According to a recent report released by Disability Rights NC, suicide and drug overdose deaths are on the rise in North Carolina jails. According to the report, as of November 2019, there had been 17 suicides compared to 12 in 2018. In addition, the report notes that the rate of drug overdose doubled from 2017 to 2018. About 80% of suicides occur during an inmate's first 12 days in jail. All of these individuals were people who had been arrested but not convicted of a crime.
Disability Rights Report
The report notes that “being arrested and jailed in North Carolina carries with it an unacceptably high risk of death or serious injury.” It also states that “the continuing rash of deaths and related lawsuits demonstrate the urgent need for changes to protect our jailed NC residents.” Disability Rights NC recommends sweeping changes to help stem the tide of needless deaths. The jails should have an active suicide prevention program. In addition, there should be improved screening for mental illness and substance abuse.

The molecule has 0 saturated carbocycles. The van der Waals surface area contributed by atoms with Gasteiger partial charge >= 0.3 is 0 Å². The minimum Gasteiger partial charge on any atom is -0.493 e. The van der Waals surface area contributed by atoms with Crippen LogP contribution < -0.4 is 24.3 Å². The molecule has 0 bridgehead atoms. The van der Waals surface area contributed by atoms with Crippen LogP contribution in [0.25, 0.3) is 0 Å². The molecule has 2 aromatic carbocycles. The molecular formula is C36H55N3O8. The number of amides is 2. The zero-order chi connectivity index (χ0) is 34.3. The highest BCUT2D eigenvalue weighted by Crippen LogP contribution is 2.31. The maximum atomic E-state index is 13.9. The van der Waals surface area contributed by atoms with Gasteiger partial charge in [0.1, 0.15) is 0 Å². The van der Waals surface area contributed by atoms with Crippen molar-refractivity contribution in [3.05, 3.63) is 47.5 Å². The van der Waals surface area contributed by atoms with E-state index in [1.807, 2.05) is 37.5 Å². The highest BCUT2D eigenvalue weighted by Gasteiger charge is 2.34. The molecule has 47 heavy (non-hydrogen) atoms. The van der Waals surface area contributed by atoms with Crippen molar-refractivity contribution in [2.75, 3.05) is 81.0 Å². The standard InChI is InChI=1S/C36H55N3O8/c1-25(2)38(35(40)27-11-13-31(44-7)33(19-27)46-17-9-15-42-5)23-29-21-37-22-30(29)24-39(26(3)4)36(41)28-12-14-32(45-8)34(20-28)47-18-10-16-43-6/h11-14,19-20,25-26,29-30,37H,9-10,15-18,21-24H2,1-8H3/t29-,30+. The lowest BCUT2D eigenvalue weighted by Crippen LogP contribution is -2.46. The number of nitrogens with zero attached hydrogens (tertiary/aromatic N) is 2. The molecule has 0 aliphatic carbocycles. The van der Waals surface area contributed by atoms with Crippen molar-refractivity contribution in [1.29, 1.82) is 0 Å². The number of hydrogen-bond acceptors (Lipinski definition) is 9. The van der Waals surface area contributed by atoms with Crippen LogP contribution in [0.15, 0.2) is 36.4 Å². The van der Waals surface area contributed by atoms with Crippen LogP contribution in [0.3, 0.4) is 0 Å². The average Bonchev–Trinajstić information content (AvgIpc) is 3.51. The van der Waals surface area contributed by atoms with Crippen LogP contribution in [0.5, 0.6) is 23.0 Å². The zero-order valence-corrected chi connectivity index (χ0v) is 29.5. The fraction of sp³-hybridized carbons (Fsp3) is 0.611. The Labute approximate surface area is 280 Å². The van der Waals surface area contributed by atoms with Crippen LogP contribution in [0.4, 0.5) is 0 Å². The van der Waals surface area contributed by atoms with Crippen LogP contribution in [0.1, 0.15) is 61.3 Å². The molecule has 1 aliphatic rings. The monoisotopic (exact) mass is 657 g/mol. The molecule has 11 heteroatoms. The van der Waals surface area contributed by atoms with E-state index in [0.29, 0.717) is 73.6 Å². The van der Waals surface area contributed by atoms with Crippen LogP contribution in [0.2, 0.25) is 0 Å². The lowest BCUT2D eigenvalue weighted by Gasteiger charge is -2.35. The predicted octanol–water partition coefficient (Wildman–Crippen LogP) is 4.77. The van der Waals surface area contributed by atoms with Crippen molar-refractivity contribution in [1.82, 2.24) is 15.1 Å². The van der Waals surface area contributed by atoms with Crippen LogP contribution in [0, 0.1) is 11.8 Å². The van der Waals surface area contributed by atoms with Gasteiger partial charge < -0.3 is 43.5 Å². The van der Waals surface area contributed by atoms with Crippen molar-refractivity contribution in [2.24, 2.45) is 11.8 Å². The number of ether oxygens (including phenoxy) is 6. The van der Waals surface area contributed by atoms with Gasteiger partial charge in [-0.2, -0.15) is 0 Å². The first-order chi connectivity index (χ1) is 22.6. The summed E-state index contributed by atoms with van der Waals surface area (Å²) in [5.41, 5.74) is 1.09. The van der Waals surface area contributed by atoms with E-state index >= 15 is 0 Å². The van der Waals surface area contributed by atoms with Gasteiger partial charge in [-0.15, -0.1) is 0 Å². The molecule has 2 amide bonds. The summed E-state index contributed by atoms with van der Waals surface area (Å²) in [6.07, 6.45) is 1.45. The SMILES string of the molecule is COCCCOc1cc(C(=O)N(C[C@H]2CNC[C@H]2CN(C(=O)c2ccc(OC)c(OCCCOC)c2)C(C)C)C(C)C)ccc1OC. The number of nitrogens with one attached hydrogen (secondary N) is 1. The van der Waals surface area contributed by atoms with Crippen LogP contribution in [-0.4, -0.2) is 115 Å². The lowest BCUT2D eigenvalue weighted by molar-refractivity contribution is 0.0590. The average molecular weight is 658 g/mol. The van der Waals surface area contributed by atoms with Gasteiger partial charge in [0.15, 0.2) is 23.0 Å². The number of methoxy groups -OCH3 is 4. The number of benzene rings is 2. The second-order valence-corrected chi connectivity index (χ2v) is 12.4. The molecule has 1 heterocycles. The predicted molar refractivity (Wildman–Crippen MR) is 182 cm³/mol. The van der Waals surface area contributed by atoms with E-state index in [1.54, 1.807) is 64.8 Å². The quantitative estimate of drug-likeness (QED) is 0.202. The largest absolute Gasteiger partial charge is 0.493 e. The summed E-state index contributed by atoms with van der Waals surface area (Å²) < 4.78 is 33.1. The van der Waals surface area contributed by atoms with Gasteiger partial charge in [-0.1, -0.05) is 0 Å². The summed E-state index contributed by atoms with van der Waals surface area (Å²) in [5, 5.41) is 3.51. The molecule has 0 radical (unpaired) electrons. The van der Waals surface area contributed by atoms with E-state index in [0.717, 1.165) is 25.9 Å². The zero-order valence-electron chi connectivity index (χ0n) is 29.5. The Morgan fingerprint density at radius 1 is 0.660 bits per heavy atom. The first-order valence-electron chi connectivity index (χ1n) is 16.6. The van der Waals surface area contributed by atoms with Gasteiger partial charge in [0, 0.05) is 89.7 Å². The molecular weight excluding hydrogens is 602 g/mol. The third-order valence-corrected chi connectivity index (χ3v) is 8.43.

Lawyers for Disability Rights say that North Carolina needs to make changes to its 25-year old rules. There should be a focus on making the facilities safer for inmates. Rule updates have been proposed but were criticized by the NC Sheriff’s Association. This stalled them from being put into effect.
Among these rule changes were alterations to the way officers observe inmates during their rounds to ensure they are safe. Several investigations into deaths at the jails noted that officers failed to properly check on inmates prior to their deaths. Rule changes also included enhanced screening of inmates for mental illness when they first arrive at the jail. Another rule change would have required the implementation of a suicide prevention program. Unless they are further delayed, these rule changes are set to go into effect in the spring of 2020 when the legislature reconvenes.
If you or a loved one has a mental disability and has been arrested or convicted of a crime, you need an experienced criminal defense attorney on your side. Elizabeth Kelley specializes in representing individuals with mental disabilities. To schedule a consultation call (509) 991-7058.